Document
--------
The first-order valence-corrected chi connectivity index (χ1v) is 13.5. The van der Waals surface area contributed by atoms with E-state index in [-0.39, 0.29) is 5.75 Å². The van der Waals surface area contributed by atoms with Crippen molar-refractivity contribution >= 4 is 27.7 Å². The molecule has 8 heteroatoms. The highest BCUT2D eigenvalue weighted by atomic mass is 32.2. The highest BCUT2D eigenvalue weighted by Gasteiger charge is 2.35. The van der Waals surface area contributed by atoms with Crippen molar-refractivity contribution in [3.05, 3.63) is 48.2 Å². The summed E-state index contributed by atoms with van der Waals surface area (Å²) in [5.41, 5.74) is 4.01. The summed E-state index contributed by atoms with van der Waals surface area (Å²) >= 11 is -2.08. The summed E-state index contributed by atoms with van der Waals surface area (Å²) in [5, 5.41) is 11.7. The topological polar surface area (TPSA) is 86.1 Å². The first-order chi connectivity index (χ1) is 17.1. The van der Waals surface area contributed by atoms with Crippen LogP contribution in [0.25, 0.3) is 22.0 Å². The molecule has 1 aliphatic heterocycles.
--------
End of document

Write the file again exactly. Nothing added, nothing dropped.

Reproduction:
The first-order valence-corrected chi connectivity index (χ1v) is 13.5. The van der Waals surface area contributed by atoms with E-state index in [-0.39, 0.29) is 5.75 Å². The van der Waals surface area contributed by atoms with Crippen molar-refractivity contribution >= 4 is 27.7 Å². The molecule has 8 heteroatoms. The highest BCUT2D eigenvalue weighted by atomic mass is 32.2. The highest BCUT2D eigenvalue weighted by Gasteiger charge is 2.35. The van der Waals surface area contributed by atoms with Crippen molar-refractivity contribution in [3.05, 3.63) is 48.2 Å². The summed E-state index contributed by atoms with van der Waals surface area (Å²) in [5.41, 5.74) is 4.01. The summed E-state index contributed by atoms with van der Waals surface area (Å²) >= 11 is -2.08. The summed E-state index contributed by atoms with van der Waals surface area (Å²) in [5, 5.41) is 11.7. The topological polar surface area (TPSA) is 86.1 Å². The first-order chi connectivity index (χ1) is 17.1. The van der Waals surface area contributed by atoms with Crippen LogP contribution in [0.25, 0.3) is 22.0 Å². The molecule has 1 aliphatic heterocycles.